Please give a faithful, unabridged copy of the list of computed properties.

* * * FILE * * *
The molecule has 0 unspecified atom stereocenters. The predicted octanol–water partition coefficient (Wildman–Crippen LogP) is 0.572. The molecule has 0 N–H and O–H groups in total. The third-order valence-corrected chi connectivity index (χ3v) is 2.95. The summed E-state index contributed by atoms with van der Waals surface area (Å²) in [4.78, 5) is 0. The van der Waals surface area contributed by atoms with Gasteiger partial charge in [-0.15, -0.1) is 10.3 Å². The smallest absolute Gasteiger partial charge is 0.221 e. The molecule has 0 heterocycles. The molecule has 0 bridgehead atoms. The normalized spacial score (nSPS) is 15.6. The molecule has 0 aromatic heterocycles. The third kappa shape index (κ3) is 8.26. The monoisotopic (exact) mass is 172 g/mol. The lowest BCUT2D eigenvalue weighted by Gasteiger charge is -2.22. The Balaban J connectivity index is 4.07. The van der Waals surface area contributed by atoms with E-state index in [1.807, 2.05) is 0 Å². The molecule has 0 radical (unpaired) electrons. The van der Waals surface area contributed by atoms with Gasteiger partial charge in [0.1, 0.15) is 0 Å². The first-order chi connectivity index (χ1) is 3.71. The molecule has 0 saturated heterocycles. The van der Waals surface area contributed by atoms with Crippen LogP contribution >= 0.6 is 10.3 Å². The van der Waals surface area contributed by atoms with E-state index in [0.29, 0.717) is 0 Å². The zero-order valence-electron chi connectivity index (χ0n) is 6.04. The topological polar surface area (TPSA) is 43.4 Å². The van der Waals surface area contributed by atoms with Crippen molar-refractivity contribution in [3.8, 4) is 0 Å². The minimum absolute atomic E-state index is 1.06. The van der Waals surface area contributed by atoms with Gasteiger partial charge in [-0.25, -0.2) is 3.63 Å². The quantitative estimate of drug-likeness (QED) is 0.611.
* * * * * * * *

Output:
The molecule has 0 unspecified atom stereocenters. The predicted octanol–water partition coefficient (Wildman–Crippen LogP) is 0.572. The molecule has 0 N–H and O–H groups in total. The third-order valence-corrected chi connectivity index (χ3v) is 2.95. The summed E-state index contributed by atoms with van der Waals surface area (Å²) in [4.78, 5) is 0. The van der Waals surface area contributed by atoms with Gasteiger partial charge in [-0.15, -0.1) is 10.3 Å². The smallest absolute Gasteiger partial charge is 0.221 e. The molecule has 0 heterocycles. The molecule has 0 bridgehead atoms. The normalized spacial score (nSPS) is 15.6. The molecule has 0 aromatic heterocycles. The third kappa shape index (κ3) is 8.26. The monoisotopic (exact) mass is 172 g/mol. The lowest BCUT2D eigenvalue weighted by Gasteiger charge is -2.22. The Balaban J connectivity index is 4.07. The van der Waals surface area contributed by atoms with E-state index in [1.807, 2.05) is 0 Å². The molecule has 0 radical (unpaired) electrons. The van der Waals surface area contributed by atoms with Gasteiger partial charge in [0.1, 0.15) is 0 Å². The first-order chi connectivity index (χ1) is 3.71. The molecule has 0 saturated heterocycles. The van der Waals surface area contributed by atoms with Crippen LogP contribution >= 0.6 is 10.3 Å². The van der Waals surface area contributed by atoms with E-state index in [0.29, 0.717) is 0 Å². The zero-order valence-electron chi connectivity index (χ0n) is 6.04. The topological polar surface area (TPSA) is 43.4 Å². The van der Waals surface area contributed by atoms with Crippen molar-refractivity contribution in [3.8, 4) is 0 Å². The minimum absolute atomic E-state index is 1.06. The van der Waals surface area contributed by atoms with Gasteiger partial charge in [-0.25, -0.2) is 3.63 Å². The quantitative estimate of drug-likeness (QED) is 0.611.